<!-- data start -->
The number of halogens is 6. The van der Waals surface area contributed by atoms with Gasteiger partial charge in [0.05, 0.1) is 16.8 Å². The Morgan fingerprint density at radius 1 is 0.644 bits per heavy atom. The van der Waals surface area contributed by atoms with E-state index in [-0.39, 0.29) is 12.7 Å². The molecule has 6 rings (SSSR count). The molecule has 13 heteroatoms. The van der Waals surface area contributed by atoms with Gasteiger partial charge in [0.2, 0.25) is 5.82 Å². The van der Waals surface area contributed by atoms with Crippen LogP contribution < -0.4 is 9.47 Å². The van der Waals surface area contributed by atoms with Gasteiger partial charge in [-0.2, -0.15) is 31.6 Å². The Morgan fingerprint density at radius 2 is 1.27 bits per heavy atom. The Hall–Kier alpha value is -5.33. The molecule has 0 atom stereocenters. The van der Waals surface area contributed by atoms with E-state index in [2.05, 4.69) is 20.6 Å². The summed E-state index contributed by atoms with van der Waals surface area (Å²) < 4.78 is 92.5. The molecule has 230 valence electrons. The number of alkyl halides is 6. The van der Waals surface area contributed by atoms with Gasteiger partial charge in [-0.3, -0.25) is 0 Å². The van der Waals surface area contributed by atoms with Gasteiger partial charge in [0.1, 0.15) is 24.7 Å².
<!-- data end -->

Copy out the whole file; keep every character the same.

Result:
The number of halogens is 6. The van der Waals surface area contributed by atoms with Gasteiger partial charge in [0.05, 0.1) is 16.8 Å². The Morgan fingerprint density at radius 1 is 0.644 bits per heavy atom. The van der Waals surface area contributed by atoms with E-state index in [-0.39, 0.29) is 12.7 Å². The molecule has 6 rings (SSSR count). The molecule has 13 heteroatoms. The van der Waals surface area contributed by atoms with Gasteiger partial charge in [0.2, 0.25) is 5.82 Å². The van der Waals surface area contributed by atoms with Crippen LogP contribution < -0.4 is 9.47 Å². The van der Waals surface area contributed by atoms with Gasteiger partial charge in [-0.2, -0.15) is 31.6 Å². The Morgan fingerprint density at radius 2 is 1.27 bits per heavy atom. The Hall–Kier alpha value is -5.33. The molecule has 0 atom stereocenters. The van der Waals surface area contributed by atoms with E-state index in [2.05, 4.69) is 20.6 Å². The summed E-state index contributed by atoms with van der Waals surface area (Å²) < 4.78 is 92.5. The molecule has 230 valence electrons. The number of alkyl halides is 6. The van der Waals surface area contributed by atoms with Gasteiger partial charge in [-0.3, -0.25) is 0 Å². The van der Waals surface area contributed by atoms with Gasteiger partial charge in [0.1, 0.15) is 24.7 Å².